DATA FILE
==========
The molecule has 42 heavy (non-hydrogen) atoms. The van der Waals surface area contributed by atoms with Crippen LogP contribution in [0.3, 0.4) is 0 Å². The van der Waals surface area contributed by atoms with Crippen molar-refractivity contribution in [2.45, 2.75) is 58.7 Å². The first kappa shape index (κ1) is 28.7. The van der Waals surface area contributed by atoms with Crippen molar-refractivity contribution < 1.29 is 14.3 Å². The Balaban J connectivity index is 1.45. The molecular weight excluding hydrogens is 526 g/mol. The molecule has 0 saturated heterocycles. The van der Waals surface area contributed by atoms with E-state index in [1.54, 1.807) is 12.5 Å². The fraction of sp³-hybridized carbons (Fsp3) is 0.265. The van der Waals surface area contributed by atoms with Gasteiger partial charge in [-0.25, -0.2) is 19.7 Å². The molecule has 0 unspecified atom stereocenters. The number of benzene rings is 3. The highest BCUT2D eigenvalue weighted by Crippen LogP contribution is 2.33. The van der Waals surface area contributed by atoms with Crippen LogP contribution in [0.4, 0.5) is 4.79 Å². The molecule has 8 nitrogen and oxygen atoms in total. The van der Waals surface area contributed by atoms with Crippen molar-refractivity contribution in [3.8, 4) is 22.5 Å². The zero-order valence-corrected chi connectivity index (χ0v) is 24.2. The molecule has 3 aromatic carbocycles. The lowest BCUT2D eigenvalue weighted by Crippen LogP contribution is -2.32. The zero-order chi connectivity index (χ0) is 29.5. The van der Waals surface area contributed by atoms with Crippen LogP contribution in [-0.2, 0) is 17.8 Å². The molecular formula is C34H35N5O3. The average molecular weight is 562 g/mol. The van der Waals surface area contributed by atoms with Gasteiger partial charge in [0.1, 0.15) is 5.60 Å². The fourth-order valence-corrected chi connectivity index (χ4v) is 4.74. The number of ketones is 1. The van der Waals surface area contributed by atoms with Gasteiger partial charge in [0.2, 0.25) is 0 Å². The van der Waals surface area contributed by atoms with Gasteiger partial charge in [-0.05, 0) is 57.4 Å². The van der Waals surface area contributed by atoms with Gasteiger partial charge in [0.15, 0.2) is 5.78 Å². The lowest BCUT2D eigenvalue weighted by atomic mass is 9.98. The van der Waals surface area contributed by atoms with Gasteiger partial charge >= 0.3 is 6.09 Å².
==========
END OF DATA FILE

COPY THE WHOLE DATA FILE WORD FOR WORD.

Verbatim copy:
The molecule has 42 heavy (non-hydrogen) atoms. The van der Waals surface area contributed by atoms with Crippen LogP contribution in [0.3, 0.4) is 0 Å². The van der Waals surface area contributed by atoms with Crippen molar-refractivity contribution in [2.45, 2.75) is 58.7 Å². The first kappa shape index (κ1) is 28.7. The van der Waals surface area contributed by atoms with Crippen molar-refractivity contribution < 1.29 is 14.3 Å². The Balaban J connectivity index is 1.45. The molecular weight excluding hydrogens is 526 g/mol. The molecule has 0 saturated heterocycles. The van der Waals surface area contributed by atoms with E-state index in [1.54, 1.807) is 12.5 Å². The fraction of sp³-hybridized carbons (Fsp3) is 0.265. The van der Waals surface area contributed by atoms with Gasteiger partial charge in [-0.25, -0.2) is 19.7 Å². The molecule has 0 unspecified atom stereocenters. The number of benzene rings is 3. The highest BCUT2D eigenvalue weighted by Crippen LogP contribution is 2.33. The van der Waals surface area contributed by atoms with Crippen LogP contribution in [0.4, 0.5) is 4.79 Å². The molecule has 8 nitrogen and oxygen atoms in total. The van der Waals surface area contributed by atoms with Crippen molar-refractivity contribution in [3.8, 4) is 22.5 Å². The zero-order valence-corrected chi connectivity index (χ0v) is 24.2. The molecule has 3 aromatic carbocycles. The lowest BCUT2D eigenvalue weighted by Crippen LogP contribution is -2.32. The zero-order chi connectivity index (χ0) is 29.5. The van der Waals surface area contributed by atoms with Crippen LogP contribution in [-0.2, 0) is 17.8 Å². The molecular formula is C34H35N5O3. The average molecular weight is 562 g/mol. The van der Waals surface area contributed by atoms with Gasteiger partial charge in [0.1, 0.15) is 5.60 Å². The fourth-order valence-corrected chi connectivity index (χ4v) is 4.74. The number of ketones is 1. The van der Waals surface area contributed by atoms with Gasteiger partial charge in [0.2, 0.25) is 0 Å². The van der Waals surface area contributed by atoms with Gasteiger partial charge in [-0.05, 0) is 57.4 Å². The van der Waals surface area contributed by atoms with Gasteiger partial charge in [0.15, 0.2) is 5.78 Å². The lowest BCUT2D eigenvalue weighted by atomic mass is 9.98. The van der Waals surface area contributed by atoms with Gasteiger partial charge >= 0.3 is 6.09 Å².